Sunday, 20 September 2009

Project Canvas: everything but the movies

Project Canvas is the answer to a couch-potato’s prayers – and to the prayers of any of us who have lost the noble art of fitting our lives around TV schedules. It’s the BBC-led joint venture that is setting out to provide internet-streamed on-demand TV programming to our TVs. So what are the copyright implications of this?

The BBC Trust’s consultation documents say content may be denied access if it breaks ‘UK laws’. Meaning? ‘It is proposed that any “editorial” policy set by the venture would be limited to those concerning issues of harm, offence, protection of minors and so on as required by the Audio Visual Media Services Directive which the Government and industry expect to be implemented in the UK by 19 December 2009.’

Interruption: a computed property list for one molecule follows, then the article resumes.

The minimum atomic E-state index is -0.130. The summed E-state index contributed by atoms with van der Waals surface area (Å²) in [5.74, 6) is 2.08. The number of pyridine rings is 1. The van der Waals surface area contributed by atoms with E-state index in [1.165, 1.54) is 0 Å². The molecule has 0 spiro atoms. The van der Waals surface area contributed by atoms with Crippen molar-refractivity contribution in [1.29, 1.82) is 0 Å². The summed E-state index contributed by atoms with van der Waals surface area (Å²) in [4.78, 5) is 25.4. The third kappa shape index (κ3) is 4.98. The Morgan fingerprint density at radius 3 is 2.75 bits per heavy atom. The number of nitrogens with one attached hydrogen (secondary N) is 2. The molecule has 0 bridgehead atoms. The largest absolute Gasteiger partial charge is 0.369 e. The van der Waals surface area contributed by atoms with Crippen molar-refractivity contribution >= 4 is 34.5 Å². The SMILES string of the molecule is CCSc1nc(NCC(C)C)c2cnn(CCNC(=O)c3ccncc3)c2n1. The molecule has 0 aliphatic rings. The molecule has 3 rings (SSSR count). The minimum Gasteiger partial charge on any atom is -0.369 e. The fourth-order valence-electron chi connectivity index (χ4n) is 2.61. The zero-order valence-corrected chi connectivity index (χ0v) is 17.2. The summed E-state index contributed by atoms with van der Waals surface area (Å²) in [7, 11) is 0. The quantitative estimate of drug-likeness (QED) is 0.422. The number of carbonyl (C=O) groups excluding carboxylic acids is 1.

The Audiovisual Media Services Directive amends the Television Without Frontiers Directive so that it applies not just to TV broadcasters but to ‘media service providers’ – which catches Project Canvas. The Directive doesn’t say much about copyright, though it does cover the window for cinema exhibition of films: ‘Member States shall ensure that media service providers under their jurisdiction do not transmit cinematographic works outside periods agreed with the rights holders.’
But apart from not getting to see films (like Wolverine) early through internet leaks, the screen in your living room could – from a copyright perspective – end up looking very much like the one on your desk.

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